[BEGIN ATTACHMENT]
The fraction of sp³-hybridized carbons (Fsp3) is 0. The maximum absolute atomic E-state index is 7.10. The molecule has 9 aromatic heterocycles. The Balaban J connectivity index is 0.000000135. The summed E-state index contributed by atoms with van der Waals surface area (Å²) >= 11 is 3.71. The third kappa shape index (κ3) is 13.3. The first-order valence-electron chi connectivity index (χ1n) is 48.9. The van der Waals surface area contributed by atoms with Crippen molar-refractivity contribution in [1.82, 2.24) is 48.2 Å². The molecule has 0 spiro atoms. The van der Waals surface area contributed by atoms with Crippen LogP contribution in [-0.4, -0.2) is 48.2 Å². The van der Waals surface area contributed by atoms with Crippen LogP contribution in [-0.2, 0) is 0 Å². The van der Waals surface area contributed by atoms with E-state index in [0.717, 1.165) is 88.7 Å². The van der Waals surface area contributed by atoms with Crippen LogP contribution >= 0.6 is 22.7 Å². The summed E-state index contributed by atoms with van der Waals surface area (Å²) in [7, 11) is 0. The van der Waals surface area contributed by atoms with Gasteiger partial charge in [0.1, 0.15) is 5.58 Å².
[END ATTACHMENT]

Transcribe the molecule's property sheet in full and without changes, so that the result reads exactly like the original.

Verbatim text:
The fraction of sp³-hybridized carbons (Fsp3) is 0. The maximum absolute atomic E-state index is 7.10. The molecule has 9 aromatic heterocycles. The Balaban J connectivity index is 0.000000135. The summed E-state index contributed by atoms with van der Waals surface area (Å²) >= 11 is 3.71. The third kappa shape index (κ3) is 13.3. The first-order valence-electron chi connectivity index (χ1n) is 48.9. The van der Waals surface area contributed by atoms with Crippen molar-refractivity contribution in [1.82, 2.24) is 48.2 Å². The molecule has 0 spiro atoms. The van der Waals surface area contributed by atoms with Crippen LogP contribution in [-0.4, -0.2) is 48.2 Å². The van der Waals surface area contributed by atoms with Crippen LogP contribution in [-0.2, 0) is 0 Å². The van der Waals surface area contributed by atoms with E-state index in [0.717, 1.165) is 88.7 Å². The van der Waals surface area contributed by atoms with Crippen LogP contribution >= 0.6 is 22.7 Å². The summed E-state index contributed by atoms with van der Waals surface area (Å²) in [7, 11) is 0. The van der Waals surface area contributed by atoms with Gasteiger partial charge in [0.1, 0.15) is 5.58 Å².